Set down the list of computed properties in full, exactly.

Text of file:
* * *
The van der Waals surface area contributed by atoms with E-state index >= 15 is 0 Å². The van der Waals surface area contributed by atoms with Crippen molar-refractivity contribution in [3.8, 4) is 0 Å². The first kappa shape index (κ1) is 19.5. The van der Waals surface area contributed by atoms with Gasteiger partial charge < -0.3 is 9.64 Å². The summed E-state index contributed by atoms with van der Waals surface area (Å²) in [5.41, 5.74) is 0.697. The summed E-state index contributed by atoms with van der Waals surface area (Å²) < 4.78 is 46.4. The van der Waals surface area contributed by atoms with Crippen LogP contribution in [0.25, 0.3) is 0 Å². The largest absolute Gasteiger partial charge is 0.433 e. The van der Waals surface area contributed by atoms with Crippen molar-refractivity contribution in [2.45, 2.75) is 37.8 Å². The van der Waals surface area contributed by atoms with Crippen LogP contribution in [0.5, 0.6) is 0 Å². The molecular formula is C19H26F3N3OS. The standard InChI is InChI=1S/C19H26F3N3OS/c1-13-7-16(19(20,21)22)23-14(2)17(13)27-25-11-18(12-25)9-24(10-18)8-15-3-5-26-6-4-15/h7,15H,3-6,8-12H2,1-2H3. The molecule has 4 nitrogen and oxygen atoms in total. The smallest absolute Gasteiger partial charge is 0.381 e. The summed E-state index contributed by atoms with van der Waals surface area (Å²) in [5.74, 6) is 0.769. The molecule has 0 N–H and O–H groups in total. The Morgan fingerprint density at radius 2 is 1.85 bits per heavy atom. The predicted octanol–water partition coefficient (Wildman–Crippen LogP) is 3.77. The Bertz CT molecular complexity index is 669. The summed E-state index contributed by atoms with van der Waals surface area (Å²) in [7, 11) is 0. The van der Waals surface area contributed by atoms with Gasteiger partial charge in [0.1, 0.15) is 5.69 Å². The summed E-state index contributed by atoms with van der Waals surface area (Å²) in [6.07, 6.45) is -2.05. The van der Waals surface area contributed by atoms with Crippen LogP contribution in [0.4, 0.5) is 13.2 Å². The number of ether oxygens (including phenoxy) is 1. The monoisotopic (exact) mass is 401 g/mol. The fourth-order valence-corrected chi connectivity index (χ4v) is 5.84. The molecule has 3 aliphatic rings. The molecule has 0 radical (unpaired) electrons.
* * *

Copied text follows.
The van der Waals surface area contributed by atoms with E-state index >= 15 is 0 Å². The van der Waals surface area contributed by atoms with Crippen molar-refractivity contribution in [3.8, 4) is 0 Å². The first kappa shape index (κ1) is 19.5. The van der Waals surface area contributed by atoms with Gasteiger partial charge < -0.3 is 9.64 Å². The summed E-state index contributed by atoms with van der Waals surface area (Å²) in [5.41, 5.74) is 0.697. The summed E-state index contributed by atoms with van der Waals surface area (Å²) < 4.78 is 46.4. The van der Waals surface area contributed by atoms with Crippen LogP contribution in [0.25, 0.3) is 0 Å². The largest absolute Gasteiger partial charge is 0.433 e. The van der Waals surface area contributed by atoms with Crippen molar-refractivity contribution in [2.45, 2.75) is 37.8 Å². The van der Waals surface area contributed by atoms with Crippen LogP contribution in [0.5, 0.6) is 0 Å². The molecular formula is C19H26F3N3OS. The standard InChI is InChI=1S/C19H26F3N3OS/c1-13-7-16(19(20,21)22)23-14(2)17(13)27-25-11-18(12-25)9-24(10-18)8-15-3-5-26-6-4-15/h7,15H,3-6,8-12H2,1-2H3. The molecule has 4 nitrogen and oxygen atoms in total. The smallest absolute Gasteiger partial charge is 0.381 e. The summed E-state index contributed by atoms with van der Waals surface area (Å²) in [5.74, 6) is 0.769. The molecule has 0 N–H and O–H groups in total. The Morgan fingerprint density at radius 2 is 1.85 bits per heavy atom. The predicted octanol–water partition coefficient (Wildman–Crippen LogP) is 3.77. The Bertz CT molecular complexity index is 669. The summed E-state index contributed by atoms with van der Waals surface area (Å²) in [7, 11) is 0. The van der Waals surface area contributed by atoms with Gasteiger partial charge in [0.1, 0.15) is 5.69 Å². The summed E-state index contributed by atoms with van der Waals surface area (Å²) in [6.07, 6.45) is -2.05. The van der Waals surface area contributed by atoms with Crippen LogP contribution in [0.4, 0.5) is 13.2 Å². The number of ether oxygens (including phenoxy) is 1. The monoisotopic (exact) mass is 401 g/mol. The fourth-order valence-corrected chi connectivity index (χ4v) is 5.84. The molecule has 3 aliphatic rings. The molecule has 0 radical (unpaired) electrons.